With high pollution levels putting some of the world’s most famous masterpieces housed in the Sistine Chapel at risk, the Vatican is hoping to save artwork through new air purification systems, The Associated Press reported.
The head of the Vatican Museums recently announced pollution in the Sistine Chapel have reached levels that may further damage its artwork. Recent studies indicate that the chapel’s almost 5.5 million annual visitors are adding to dust and humidity that pose a risk to various pieces of art, according to Religion News Service.
During the peak tourism season for the Sistine Chapel, 20,000 people walk through its halls each day – a figure that is three times the number of visitors compared to the last 30 years – bringing in dirt and dust along with them. In addition to Michelangelo’s painting depicted on the Sistine Chapel’s ceiling, the chapel contains the works of Pietro Perugino, Sandro Botticelli and Luca Signorelli.
Restoration at the chapel last took place in the 1990s, with the frescoes ending up brighter than what Michelangelo would have envisioned, according to critics of the restoration. Director Antonio Paolucci was hesitant about having another major restoration. He said restoration is “traumatic” for the artwork.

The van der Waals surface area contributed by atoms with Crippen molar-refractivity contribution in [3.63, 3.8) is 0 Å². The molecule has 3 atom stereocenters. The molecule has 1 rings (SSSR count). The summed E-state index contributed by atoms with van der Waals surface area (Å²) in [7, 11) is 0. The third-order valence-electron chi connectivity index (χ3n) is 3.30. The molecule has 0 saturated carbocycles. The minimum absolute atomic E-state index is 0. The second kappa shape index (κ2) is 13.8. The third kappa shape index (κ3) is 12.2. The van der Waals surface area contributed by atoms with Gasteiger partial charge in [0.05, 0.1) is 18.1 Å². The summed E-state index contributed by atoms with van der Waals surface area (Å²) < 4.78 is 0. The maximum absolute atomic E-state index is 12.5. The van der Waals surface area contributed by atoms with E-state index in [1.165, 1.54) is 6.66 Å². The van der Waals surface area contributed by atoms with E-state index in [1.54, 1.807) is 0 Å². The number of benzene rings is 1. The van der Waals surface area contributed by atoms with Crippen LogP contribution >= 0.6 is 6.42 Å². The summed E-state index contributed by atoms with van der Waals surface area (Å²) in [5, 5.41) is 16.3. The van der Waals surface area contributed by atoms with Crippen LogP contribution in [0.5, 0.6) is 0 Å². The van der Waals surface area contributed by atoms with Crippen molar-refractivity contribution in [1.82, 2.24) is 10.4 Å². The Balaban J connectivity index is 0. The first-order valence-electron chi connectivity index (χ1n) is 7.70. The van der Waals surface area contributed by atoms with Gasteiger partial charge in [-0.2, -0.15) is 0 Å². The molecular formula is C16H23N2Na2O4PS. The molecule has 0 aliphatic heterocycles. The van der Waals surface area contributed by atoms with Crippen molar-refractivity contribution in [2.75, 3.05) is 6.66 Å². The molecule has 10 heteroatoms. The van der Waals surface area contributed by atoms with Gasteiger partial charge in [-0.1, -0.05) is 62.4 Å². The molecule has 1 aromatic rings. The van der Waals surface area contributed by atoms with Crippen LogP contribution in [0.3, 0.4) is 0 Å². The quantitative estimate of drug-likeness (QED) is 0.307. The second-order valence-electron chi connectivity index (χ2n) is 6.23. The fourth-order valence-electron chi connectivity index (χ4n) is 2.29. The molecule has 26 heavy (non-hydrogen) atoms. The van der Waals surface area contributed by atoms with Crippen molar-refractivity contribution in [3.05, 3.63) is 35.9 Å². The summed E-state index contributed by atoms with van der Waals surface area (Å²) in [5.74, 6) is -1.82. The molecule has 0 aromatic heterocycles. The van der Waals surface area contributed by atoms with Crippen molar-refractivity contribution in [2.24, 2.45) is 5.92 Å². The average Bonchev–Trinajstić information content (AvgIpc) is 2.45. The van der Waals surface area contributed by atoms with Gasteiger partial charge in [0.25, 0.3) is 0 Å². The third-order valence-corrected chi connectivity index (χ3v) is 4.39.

“There won’t be any more restorations,” he said. “But maintenance continues.”
Air filtration systems help preserve artwork’s integrity
Instead of having another restoration, the Vatican Museums plan to maintain the integrity of its valuable artwork through the use of air purification systems. Paolucci said levels of dust, humidity and carbon dioxide are expected to be controlled through the chapel’s set of air purifiers as well as a new air conditioning system. These systems will be installed at what is usually the site of papal elections and should be operational by the end of 2014.
The Vatican aims to reduce the amount of pollution to a maximum of 800 particles per million. During the Sistine Chapel’s highest concentration of pollution, this level is more than 1,600 particles per million, according to officials.
While Paolucci said he was confident the new air purifying and conditioning system will help reduce the dulling and discoloration of the chapel’s artwork, if pollution inside the chapel is not curbed, the Vatican may be forced to limit its number of visitors.
“If this project doesn’t work, I’ll be forced to impose a limited number (of visitors),” Paolucci said. “But that would be a painful solution.”